"It's about the same, just I don't have the bone pain that I did," Woods said. "But I still have to go through the same protocols. It takes a long time. That's the unfortunate thing about aging and trying to do something that either I've worn out my body or trying to keep up with the younger people. It takes a long time pre- and post-[round]. You spend more time in the treatment room and weight room than you do on a golf course. That's just part of wanting to hang around as an athlete."
Fans might see Tiger Woods only once a month this season, but his work behind the scenes shaping golf's future will be front and center. Mike Ehrmann/Getty Images
Fans will probably see Woods one more time this calendar year. He's scheduled to play with his son, Charlie, Dec. 14-17 in the PNC Championship at the Ritz-Carlton Golf Club in Orlando. Woods jokes that it's the "fifth major," as he and his 14-year-old son will be competing against Woods' good friend Justin Thomas and Thomas' father, Mike.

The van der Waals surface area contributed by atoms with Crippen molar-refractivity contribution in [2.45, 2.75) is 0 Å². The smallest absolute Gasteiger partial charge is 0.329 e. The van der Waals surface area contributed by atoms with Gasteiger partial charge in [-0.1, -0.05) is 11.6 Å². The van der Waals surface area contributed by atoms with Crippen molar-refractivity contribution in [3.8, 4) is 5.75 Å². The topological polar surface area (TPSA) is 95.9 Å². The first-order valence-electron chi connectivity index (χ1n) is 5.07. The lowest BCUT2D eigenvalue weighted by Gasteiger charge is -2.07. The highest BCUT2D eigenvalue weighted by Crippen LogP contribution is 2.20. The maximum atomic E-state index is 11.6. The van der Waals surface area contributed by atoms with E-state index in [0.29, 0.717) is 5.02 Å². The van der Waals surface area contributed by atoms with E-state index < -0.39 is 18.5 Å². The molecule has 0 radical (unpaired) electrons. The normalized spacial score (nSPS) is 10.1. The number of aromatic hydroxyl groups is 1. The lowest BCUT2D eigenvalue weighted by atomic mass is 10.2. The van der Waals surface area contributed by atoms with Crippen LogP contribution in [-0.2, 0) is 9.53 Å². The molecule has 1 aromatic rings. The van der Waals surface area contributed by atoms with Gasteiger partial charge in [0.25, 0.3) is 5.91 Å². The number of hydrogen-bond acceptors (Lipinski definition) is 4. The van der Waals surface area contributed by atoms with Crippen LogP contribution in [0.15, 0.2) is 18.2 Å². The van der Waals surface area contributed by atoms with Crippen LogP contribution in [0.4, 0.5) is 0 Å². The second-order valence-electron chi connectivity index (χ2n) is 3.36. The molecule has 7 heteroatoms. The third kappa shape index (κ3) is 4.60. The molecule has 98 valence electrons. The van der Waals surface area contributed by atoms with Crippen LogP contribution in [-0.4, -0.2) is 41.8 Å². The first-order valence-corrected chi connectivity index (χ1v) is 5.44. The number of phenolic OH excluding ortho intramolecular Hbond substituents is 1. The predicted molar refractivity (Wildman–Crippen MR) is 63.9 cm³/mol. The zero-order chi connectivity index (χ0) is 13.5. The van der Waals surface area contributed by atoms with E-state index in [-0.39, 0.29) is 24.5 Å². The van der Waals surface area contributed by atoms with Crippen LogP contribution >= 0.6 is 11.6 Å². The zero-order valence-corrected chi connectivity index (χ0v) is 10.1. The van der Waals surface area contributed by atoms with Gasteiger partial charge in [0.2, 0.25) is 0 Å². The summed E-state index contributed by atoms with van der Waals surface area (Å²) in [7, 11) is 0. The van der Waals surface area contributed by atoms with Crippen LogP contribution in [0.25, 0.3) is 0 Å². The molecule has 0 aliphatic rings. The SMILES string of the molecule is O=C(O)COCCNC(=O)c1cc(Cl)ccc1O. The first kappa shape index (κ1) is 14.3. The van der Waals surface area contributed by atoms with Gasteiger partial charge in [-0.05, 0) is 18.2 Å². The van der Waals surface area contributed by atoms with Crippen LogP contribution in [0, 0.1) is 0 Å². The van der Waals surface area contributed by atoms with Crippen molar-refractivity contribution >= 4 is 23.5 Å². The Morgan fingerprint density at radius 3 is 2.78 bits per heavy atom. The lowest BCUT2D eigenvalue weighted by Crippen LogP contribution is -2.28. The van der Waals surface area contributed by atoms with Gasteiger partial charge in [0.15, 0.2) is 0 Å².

Woods said last week that he hopes to play one tournament a month in 2024. His first start might come Feb. 13 in the Genesis Invitational at Riviera Country Club outside Los Angeles, a 72-hole tournament that he hosts. Like the Hero World Challenge, it benefits Woods' TGR Foundation.
Despite making only five starts in official PGA Tour events the past two seasons, Woods has an exemption into the Players Championship at TPC Sawgrass in Ponte Vedra Beach, Florida, March 14-17. His fifth Masters victory in April 2019 earned him a five-year exemption into the Players.